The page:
8. "We have an 8-month-old daughter together. He refuses to marry me or even make me a key to the house that 'we' live in. When I ask him if he even loves me, he rolls his eyes and says 'Oh my god, this again?' But the reality is, I'm stuck with him. The cost of living here is outrageous, and if you're not making a yearly salary of at least $50,000 here, you're not going to be able to afford a two-bedroom apartment in a decent area. I'm also hesitant to live with a roommate because my daughter is so young."
—Nicole, 32, California
9. "I’ve been with my boyfriend for five years; he’s in his late 40s (I’m in my early 30s). When we got together, he was separated pending divorce, and living with his ex (co-parenting situation). He told me he’d move by the end of that first year, and then, it just continued on and on until now. It’s been five years with no change. I love him, and no one has ever known me as deeply or understood me nearly as well as he does. I just wonder if things will ever change or if my life will be in a holding pattern indefinitely. I want to get married and buy a home together, but I am starting to think he doesn’t want to 'start again' by building a life with someone, or maybe just not with me. I feel foolish to my family and friends, but I just keep thinking 'what if…' It’s been so long, I know we could have an amazing life together, and I don’t want to miss it because I gave up too soon."
10. "I stayed in a dead-end relationship for five years, from age 24-29. There was nothing blatantly wrong, but nothing was right either. I questioned myself for years and felt horrible at the prospect of breaking up something 'comfortable' even though year by year, I felt like I was dying inside. I started waking up in the middle of the night with cold sweats because I knew I was waking up next to the wrong person and just letting time waste away. Eventually, my health completely tanked, and it opened my eyes to what matters most: happiness. We broke up not long after, and I have never felt more happy, free, and justified with my decision — but holy shit, was it a hard decision to make. I truly felt evil breaking up with something that was 'not that bad.' Never settle. EVER."
11. "I met my current partner a few months after leaving an abusive 13-year relationship. I felt like I was ready to love again, and he was the complete opposite of my ex, which I thought was what I wanted. He was super calm, and it was soothing to be around. COVID forced us to move in together way faster than I was ready for, and it didn't take me long to discover that he was just a really dull person with not much of a personality. I have a loud, energetic personality, and it is draining to be in the same space as him. We have nothing in common, and I really can't stand spending time with him."
12. "My husband is incredibly loving and selfless in our marriage — sometimes almost too much so, which sounds counterintuitive but nevertheless. We're both in our 30s. For 12 years of our 13 so far, he's been an alcoholic and then made dramatic changes after a second DUI. For all of those years prior, I was codependent and did anything I could to keep him and us safe and keep our lives running smoothly in between the bad nights, episodes, and binges. It was always a rollercoaster."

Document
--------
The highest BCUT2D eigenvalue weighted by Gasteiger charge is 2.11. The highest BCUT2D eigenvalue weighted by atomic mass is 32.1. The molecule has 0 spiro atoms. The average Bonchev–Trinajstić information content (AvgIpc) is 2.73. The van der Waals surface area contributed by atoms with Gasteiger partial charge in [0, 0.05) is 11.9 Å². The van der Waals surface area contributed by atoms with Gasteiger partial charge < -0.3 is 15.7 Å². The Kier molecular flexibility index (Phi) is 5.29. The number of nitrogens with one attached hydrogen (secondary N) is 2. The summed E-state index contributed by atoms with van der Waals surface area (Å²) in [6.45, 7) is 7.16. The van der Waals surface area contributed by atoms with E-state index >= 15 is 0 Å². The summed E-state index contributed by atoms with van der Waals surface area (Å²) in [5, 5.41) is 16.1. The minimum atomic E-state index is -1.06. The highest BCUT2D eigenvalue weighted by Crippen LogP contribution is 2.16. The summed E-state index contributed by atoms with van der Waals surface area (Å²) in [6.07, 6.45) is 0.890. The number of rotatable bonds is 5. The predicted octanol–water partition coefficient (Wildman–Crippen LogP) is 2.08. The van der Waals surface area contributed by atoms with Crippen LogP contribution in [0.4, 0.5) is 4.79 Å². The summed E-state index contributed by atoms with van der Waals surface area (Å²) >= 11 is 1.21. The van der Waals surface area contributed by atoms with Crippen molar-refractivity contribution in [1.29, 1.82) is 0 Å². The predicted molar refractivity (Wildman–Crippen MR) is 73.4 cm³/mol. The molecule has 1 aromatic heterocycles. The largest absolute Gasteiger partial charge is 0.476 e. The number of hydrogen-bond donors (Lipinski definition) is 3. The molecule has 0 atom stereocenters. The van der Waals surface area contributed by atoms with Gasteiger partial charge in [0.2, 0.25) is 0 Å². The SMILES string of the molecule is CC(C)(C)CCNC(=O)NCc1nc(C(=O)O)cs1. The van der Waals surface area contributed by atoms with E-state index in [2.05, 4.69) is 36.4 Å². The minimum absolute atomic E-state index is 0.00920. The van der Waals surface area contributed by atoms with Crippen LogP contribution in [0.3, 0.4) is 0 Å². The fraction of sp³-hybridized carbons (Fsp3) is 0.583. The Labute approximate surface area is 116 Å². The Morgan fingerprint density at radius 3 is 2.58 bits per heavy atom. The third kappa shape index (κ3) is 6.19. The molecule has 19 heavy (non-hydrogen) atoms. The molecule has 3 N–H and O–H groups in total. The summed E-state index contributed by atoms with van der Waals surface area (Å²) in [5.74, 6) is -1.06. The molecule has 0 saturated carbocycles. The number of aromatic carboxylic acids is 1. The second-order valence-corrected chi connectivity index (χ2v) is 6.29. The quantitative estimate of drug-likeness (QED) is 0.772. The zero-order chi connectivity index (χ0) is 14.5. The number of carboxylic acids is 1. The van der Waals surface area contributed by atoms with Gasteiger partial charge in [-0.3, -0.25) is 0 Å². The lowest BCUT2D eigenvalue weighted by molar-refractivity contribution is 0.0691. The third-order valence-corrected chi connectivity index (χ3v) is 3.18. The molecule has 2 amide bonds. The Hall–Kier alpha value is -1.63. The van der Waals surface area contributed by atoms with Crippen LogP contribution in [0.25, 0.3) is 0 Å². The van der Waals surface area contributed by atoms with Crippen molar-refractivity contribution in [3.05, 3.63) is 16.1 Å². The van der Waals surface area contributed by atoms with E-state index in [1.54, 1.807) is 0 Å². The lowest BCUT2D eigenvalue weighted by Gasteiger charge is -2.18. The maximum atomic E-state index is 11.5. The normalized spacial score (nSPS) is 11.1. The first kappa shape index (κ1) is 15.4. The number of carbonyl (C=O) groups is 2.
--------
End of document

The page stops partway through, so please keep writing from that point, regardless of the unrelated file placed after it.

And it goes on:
"Since he's stopped drinking and I've worked to heal codependency, it's like we don't know or understand each other anymore, and we don't have that toxic connection to hold us close to one another. We're in therapy trying to keep things going, but we don't seem to agree on what issues are present because, again, we're on different wavelengths. I don't know if it's something that can be fixed or if we're just different people now who aren't meant to be. Every day is a battle."
13. "When I was 17, I started dating someone a couple of years older than me who I had met at work — and about six months of working there, we started dating. It felt very sweet and gentle at first, but over time, things very quickly changed. I felt like I was dragging my partner through life; I had to motivate them to do anything. I had worked for and gotten a promotion and moved to another location while they called in a lot and did nothing productive toward growing their lives. After going on vacation with a bunch of friends, I completely got the ick and realized I was becoming attracted to just other people that wasn’t them. I remember crying so many times because I felt stuck in the relationship because we had talked and loosely made plans about the future even though they put no work toward it."
14. "I’ve been in a relationship for 15 years, not married, but we have three kids together. For most of the relationship, I’ve always felt stuck because I have always been working on career goals and needed help. I feel stuck because he’s helped me reach my goals, and now, I feel like I owe him. Growing up, he never had a family, and I feel bad about breaking our family apart because he’s proud to have his own family now. He puts us first and takes good care of us, but for most of the relationship, I’ve felt like we’re just not meant to be, yet I’m still here because I don’t know how to end things or start over."
—Anonymous, 30, Texas